By Alan Prendergast
By Michael Roberts
By Michael Roberts
By Amber Taufen
By Patricia Calhoun
By William Breathes
By Michael Roberts
By Melanie Asmar
Christmas is coming, and Meggie Sobel is holding court in the food court at FlatIron Crossing, a chattering alley where weary consumers, strung out from the hunt, commiserate over plates of fluorescent food. Sipping an Orange Julius at a table near the customer-service desk, Sobel talks to a crimson-haired woman with a cup of coffee in her hand and panic on her face.
"I have no idea what I'm supposed to get my daughter for Christmas," the woman says. "She's fifteen. I don't even know what she likes. She's just kind of lazy."
Sobel is not -- and the seventeen-year-old's impressive credentials qualify her to handle just this type of emergency. Last spring, the then-high school junior was named FlatIron's "Teen Shopping Guru," besting over a dozen other candidates for the title with a contest-winning essay that explained her lifelong love of shopping. As guru, her primary task is to help parents navigate the infinite supply of things on offer at the Broomfield shopping center -- to separate the cool from the chaff.
Today Sobel is wearing a pair of vintage-style jeans with silver sparkles (from Rave, downstairs) and black, thick-heeled boots (Steve Madden, just around the corner). Around her neck hangs a heart pendant she picked up at Express a couple of days ago. Smiling, her lips glossed a pale pink, she runs through a list of gifts that she knows, just knows, will thrill the woman's daughter: burgundy Ugg boots from Nordstrom; a patterned winter poncho from Gadzooks; the first season of The OC on DVD. When she's finished, the woman rushes off to buy everything Sobel's just mentioned.
"I kind of feel like I'm doing a public service," Sobel says. "It makes me feel good to take some of the pressure off the parents. Because for a lot of them, what they think is in may not really be in at all. Like, my mom, if she's going to buy me something, I'm probably not going to like it. She tries, but her idea of cute is not necessarily mine. You can be really fashionable or really unfashionable, and it doesn't have anything to do with your parents."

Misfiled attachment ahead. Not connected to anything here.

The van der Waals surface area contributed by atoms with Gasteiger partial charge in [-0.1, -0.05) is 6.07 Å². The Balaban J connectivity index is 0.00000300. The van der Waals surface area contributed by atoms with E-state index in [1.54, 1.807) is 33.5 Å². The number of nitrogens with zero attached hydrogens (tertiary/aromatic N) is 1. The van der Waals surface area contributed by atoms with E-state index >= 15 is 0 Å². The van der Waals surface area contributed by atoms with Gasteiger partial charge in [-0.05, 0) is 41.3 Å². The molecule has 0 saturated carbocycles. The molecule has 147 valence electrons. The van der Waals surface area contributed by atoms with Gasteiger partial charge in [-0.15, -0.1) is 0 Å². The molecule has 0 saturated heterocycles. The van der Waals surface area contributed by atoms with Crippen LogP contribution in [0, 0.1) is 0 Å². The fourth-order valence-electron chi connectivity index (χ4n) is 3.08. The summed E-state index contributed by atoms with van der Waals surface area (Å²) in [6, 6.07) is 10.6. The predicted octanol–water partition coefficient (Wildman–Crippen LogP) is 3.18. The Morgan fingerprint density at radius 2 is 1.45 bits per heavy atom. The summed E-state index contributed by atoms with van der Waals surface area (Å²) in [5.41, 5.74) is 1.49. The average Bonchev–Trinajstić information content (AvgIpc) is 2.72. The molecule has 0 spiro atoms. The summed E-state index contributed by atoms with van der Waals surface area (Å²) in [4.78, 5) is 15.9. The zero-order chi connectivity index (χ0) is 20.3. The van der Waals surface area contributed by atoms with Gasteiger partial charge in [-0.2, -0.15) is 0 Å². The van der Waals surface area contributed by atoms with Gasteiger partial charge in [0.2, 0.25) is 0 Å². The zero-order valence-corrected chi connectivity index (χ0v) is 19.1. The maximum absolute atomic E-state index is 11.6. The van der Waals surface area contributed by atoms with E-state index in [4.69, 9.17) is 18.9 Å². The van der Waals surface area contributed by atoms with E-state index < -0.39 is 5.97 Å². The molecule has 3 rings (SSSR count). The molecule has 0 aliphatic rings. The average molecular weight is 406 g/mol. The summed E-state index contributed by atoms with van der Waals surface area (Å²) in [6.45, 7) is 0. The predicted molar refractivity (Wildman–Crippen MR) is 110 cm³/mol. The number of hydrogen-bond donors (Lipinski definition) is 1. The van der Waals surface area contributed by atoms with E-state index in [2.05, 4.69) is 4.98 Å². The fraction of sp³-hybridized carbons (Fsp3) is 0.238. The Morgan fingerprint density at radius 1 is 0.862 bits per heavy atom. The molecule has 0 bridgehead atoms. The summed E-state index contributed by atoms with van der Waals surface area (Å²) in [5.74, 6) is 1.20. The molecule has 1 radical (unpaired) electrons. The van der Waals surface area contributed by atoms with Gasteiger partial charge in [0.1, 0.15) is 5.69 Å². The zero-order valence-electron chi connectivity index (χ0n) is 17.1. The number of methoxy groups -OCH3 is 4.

If Sobel wasn't at FlatIron helping clueless adults, she'd probably be here anyway -- orbiting a cluster of stores that cater to teenage girls, looking for the Next Big Thing before it moves from the display window to the sale rack. This has always been a popular, and challenging, pubescent pursuit. But over the past few years, it's gotten even harder for young people to keep up. Many major retailers now produce six or seven lines a year to satisfy the appetites of consumers who get bored quickly, cutting the shelf life of most trends in half. And by the time those trends hit suburban shopping malls in middle markets like Denver, they're practically over with, anyway. Those Ugg boots at Nordstrom? All the rage in New York and Los Angeles, like, a year ago.
Sobel knows this, so she reads fashion magazines like W and Vogue to keep current with what's coming to Colorado. She's been to Manhattan a few times with her family; on each trip, she took careful notes on what she saw on the street, packing up ideas like souvenirs.
"You have to have a real love for fashion, and for media," she says. "You have to like to pay attention to what people are talking about. It's hard work, actually. You have to read magazines and watch what the celebrities are doing. Every time you see Jessica Simpson or Sarah Jessica Parker, you have to stop and ask, 'What are they wearing?' Because pretty soon it will be everywhere."
At Monarch High School in Louisville, where she is on the honor roll and the lacrosse team, Sobel is known for her ability to divine fashion's hits and misses. She predicted the return of the poncho months before it hit local stores. As for the corduroy-clutch craze, Sobel saw that one coming, too. At the moment, she is in love with layers. "Different materials are in, like mixing cords with silk," she says, her eyes lighting up. "Yeah, that's awesome." She's also into accessories like belts and jewelry.
"It can be exhausting to try to stay up on things, because you can have something that reaches the height of its coolness, but once it's in every store, then it starts to fade, and it's not so cool anymore," she explains. "But I've always loved giving fashion advice. For me, it's like a hobby. I had this one kid come up to me and say, 'My mom bought one of the watches you recommended, and I love it.' And I was like, 'Yeah!'"
Retailers worship teenagers like Sobel, dedicated trend enthusiasts who spend billions of dollars annually on music, clothes, makeup and computer games -- essentially purposeless things that are absolutely essential in so many young people's lives. If style erupts like an earthquake, the theory goes, a person like Sobel is at the epicenter, spreading cool concentrically outward into other, less hip peer groups. Hip kids have always influenced what other kids buy; increasingly, they're the ones who determine what everyone buys.